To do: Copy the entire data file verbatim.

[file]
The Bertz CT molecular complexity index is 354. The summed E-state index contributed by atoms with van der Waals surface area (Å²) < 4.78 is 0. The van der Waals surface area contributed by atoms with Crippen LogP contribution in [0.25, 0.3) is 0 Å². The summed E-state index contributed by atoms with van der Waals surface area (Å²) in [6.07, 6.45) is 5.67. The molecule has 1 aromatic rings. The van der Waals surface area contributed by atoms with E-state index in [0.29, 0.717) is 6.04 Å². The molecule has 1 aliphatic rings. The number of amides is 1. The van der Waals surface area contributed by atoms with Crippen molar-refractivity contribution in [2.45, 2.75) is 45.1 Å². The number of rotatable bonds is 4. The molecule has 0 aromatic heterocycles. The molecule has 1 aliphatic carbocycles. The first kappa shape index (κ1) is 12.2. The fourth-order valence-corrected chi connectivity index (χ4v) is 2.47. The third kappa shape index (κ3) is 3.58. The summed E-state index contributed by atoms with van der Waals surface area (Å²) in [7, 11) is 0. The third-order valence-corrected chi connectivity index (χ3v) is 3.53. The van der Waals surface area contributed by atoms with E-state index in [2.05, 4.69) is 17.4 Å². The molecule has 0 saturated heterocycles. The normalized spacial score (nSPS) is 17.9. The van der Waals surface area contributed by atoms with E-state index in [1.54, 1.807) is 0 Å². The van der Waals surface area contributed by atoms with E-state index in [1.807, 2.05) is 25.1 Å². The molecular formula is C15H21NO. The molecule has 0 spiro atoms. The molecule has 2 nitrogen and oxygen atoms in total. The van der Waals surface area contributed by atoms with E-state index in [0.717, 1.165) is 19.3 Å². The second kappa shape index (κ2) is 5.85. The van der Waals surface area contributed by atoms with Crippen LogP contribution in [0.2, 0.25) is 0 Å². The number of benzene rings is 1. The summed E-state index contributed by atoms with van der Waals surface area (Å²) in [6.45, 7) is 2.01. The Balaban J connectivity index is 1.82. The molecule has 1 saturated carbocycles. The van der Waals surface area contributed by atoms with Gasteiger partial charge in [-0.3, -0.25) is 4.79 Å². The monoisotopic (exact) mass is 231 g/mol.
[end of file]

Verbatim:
The Bertz CT molecular complexity index is 354. The summed E-state index contributed by atoms with van der Waals surface area (Å²) < 4.78 is 0. The van der Waals surface area contributed by atoms with Crippen LogP contribution in [0.25, 0.3) is 0 Å². The summed E-state index contributed by atoms with van der Waals surface area (Å²) in [6.07, 6.45) is 5.67. The molecule has 1 aromatic rings. The van der Waals surface area contributed by atoms with E-state index in [0.29, 0.717) is 6.04 Å². The molecule has 1 aliphatic rings. The number of amides is 1. The van der Waals surface area contributed by atoms with Crippen molar-refractivity contribution in [2.45, 2.75) is 45.1 Å². The number of rotatable bonds is 4. The molecule has 0 aromatic heterocycles. The molecule has 1 aliphatic carbocycles. The first kappa shape index (κ1) is 12.2. The fourth-order valence-corrected chi connectivity index (χ4v) is 2.47. The third kappa shape index (κ3) is 3.58. The summed E-state index contributed by atoms with van der Waals surface area (Å²) in [7, 11) is 0. The third-order valence-corrected chi connectivity index (χ3v) is 3.53. The van der Waals surface area contributed by atoms with E-state index in [2.05, 4.69) is 17.4 Å². The molecule has 0 saturated heterocycles. The normalized spacial score (nSPS) is 17.9. The van der Waals surface area contributed by atoms with E-state index in [1.54, 1.807) is 0 Å². The van der Waals surface area contributed by atoms with E-state index in [1.807, 2.05) is 25.1 Å². The molecular formula is C15H21NO. The molecule has 0 spiro atoms. The molecule has 2 nitrogen and oxygen atoms in total. The van der Waals surface area contributed by atoms with E-state index in [0.717, 1.165) is 19.3 Å². The second kappa shape index (κ2) is 5.85. The van der Waals surface area contributed by atoms with Crippen LogP contribution in [0.2, 0.25) is 0 Å². The number of benzene rings is 1. The summed E-state index contributed by atoms with van der Waals surface area (Å²) in [6.45, 7) is 2.01. The Balaban J connectivity index is 1.82. The molecule has 1 saturated carbocycles. The van der Waals surface area contributed by atoms with Gasteiger partial charge in [-0.3, -0.25) is 4.79 Å². The monoisotopic (exact) mass is 231 g/mol.